log E.sub.ZD =-σ.sub.z ·Z.sub.D +log E.sub.Z (20)

where:

log EA =log exposure required to obtain the aim paper density

ZD =translated Z value for some input density in the original image

log EZD =log exposure for ZD.

The steps of processing a digital image according to the invention as described above are summarized in FIG. 10. First the three color reproduction functions are generated (100) by normalizing samples of color values from the three color components of the image. The color reproduction functions are applied to the respective color components of the image to produce Z values (102). A contrast adjusting constant σz is computed (104); and the Z values are multiplied by the constant σz to adjust the contrast of the processed image (106). Finally, constants representing the desired mean density for each of the color components for a particular output medium are added to the respective contrast adjusted Z values to produce the processed digital image (108).

INDUSTRIAL APPLICABILITY AND ADVANTAGES

The digital color image reproduction method according to the present invention is useful in the graphic arts and photographic printing fields to provide automatic tone-scale adjustment and color balance of digitally processed images. The method is advantageous in that a greater percentage of high quality images are produced automatically, without the need for operator intervention, than by the methods of the prior art.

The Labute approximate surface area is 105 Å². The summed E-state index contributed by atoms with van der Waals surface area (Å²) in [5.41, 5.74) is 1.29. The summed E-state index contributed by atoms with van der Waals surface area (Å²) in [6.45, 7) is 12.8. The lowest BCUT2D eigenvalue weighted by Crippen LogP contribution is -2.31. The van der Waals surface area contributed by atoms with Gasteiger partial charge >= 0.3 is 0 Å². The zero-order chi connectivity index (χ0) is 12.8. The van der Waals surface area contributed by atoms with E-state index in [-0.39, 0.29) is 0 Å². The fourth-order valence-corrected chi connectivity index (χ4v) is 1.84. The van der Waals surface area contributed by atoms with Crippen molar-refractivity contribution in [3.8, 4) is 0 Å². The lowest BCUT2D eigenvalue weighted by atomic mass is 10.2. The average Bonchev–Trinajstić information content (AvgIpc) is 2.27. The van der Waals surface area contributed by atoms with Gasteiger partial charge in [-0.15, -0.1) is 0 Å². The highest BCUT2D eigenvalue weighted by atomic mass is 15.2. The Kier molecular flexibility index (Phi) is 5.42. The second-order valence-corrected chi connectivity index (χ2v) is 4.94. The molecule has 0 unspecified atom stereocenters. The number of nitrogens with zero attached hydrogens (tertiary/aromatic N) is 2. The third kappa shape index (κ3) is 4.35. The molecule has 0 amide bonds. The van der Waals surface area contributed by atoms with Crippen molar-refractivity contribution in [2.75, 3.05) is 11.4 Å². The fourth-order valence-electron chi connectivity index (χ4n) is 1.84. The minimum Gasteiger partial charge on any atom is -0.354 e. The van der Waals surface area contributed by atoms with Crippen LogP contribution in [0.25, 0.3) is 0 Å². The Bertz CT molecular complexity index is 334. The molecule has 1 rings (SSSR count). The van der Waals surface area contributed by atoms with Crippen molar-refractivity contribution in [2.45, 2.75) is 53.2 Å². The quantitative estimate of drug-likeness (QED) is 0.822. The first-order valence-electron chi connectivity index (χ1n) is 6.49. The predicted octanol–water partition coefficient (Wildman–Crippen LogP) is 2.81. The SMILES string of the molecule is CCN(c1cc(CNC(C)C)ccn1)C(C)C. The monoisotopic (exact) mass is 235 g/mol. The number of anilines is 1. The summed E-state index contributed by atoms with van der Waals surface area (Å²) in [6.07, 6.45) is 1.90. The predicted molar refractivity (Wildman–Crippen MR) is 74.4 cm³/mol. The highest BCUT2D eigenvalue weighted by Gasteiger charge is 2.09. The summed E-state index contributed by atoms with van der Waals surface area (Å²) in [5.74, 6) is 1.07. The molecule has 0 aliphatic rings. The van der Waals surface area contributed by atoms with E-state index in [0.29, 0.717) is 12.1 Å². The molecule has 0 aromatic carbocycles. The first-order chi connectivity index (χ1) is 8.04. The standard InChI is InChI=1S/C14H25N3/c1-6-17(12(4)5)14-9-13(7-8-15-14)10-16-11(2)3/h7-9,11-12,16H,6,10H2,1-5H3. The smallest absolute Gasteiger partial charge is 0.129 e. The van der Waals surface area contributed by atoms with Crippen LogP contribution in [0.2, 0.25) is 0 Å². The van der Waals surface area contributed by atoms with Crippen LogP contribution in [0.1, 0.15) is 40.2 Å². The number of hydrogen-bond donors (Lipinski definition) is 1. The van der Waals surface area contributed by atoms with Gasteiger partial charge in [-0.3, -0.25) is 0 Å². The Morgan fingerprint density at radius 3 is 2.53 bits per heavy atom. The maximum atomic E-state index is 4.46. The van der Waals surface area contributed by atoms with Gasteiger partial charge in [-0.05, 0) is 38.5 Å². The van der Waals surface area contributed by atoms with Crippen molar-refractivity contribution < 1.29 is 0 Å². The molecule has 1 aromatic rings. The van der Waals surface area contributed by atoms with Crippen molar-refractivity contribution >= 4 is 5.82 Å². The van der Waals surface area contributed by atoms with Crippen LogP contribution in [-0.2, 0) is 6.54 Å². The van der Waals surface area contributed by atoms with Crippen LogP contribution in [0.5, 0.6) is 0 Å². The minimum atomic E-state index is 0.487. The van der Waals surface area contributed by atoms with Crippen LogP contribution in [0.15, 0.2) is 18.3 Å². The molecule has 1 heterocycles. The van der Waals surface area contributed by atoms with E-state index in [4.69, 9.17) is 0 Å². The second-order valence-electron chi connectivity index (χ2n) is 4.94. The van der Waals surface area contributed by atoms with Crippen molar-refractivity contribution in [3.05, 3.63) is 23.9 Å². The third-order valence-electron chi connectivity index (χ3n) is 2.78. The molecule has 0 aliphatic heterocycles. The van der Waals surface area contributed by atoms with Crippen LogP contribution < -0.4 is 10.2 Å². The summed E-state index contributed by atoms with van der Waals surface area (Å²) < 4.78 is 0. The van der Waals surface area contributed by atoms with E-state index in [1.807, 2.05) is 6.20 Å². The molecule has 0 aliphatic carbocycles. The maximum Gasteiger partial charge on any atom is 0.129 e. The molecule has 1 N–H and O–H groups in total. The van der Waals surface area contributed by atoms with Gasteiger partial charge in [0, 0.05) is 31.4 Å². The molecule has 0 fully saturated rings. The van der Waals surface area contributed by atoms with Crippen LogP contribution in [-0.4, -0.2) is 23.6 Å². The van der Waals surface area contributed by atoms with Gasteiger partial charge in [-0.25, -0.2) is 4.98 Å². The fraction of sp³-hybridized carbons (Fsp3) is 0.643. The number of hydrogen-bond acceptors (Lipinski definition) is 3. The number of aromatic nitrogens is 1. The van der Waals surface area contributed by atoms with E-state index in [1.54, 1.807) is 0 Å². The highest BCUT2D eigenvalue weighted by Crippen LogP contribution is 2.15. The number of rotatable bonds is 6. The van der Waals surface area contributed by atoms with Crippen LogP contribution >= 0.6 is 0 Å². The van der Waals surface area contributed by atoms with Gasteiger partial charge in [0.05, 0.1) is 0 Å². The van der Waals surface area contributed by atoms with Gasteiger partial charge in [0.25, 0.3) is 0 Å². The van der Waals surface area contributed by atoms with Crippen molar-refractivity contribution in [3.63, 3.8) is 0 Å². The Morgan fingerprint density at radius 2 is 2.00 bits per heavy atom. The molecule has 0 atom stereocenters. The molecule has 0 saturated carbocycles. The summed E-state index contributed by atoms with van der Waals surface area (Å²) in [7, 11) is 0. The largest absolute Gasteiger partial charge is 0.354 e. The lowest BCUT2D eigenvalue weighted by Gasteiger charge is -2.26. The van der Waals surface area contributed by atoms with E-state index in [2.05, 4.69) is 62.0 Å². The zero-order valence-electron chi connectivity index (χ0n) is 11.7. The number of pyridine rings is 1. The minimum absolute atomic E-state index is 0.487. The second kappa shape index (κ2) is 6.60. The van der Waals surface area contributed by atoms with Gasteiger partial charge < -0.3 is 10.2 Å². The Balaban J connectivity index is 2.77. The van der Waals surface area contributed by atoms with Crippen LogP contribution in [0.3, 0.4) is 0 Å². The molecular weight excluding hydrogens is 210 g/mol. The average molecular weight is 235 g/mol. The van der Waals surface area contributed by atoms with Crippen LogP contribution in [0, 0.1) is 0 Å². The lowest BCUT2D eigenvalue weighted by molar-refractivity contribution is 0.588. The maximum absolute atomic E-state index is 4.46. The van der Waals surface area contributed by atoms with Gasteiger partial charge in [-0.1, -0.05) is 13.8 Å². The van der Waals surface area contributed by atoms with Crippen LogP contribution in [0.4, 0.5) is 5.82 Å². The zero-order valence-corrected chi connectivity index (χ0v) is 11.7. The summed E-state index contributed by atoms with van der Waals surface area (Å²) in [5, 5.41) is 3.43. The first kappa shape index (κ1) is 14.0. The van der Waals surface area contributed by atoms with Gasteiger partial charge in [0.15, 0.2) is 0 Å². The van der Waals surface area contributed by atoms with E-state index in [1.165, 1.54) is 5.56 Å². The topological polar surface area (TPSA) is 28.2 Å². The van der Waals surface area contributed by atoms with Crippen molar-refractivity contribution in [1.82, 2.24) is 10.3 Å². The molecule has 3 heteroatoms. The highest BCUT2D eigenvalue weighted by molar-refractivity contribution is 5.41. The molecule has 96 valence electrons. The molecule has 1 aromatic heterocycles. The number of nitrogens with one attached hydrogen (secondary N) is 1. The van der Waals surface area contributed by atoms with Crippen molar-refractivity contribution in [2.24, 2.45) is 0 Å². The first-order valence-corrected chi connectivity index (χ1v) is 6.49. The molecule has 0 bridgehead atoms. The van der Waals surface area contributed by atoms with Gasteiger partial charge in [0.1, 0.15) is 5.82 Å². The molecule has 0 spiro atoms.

By processing the color values according to the present invention to yield dimensionless quantities relating to the statistical distribution of color values, the tone-scale and color balance of the processed image are easily adjusted by the simple acts of multiplying the processed values by a constant to adjust the tone-scale, and adding a constant to the tone values in each color representing the mean density of the output medium to adjust the color balance. Because the processing of the original digital color image does not involve dimensioned quantities until the last step, the processing is completely independent of the output medium until the last step is performed. The method therefore has the advantage that changing from one output medium to another is easily accomplished by simply changing the constants represeting that mean density of the output medium desired. Under and over exposure are automatically compensated, since the correction depends on the expectation of normally distributed density, and not on a priori information about film sensitometric characteristics. An additional advantage of the method according to the present invention is that color corrections are automatically performed by the method that would be impossible using the prior art methods.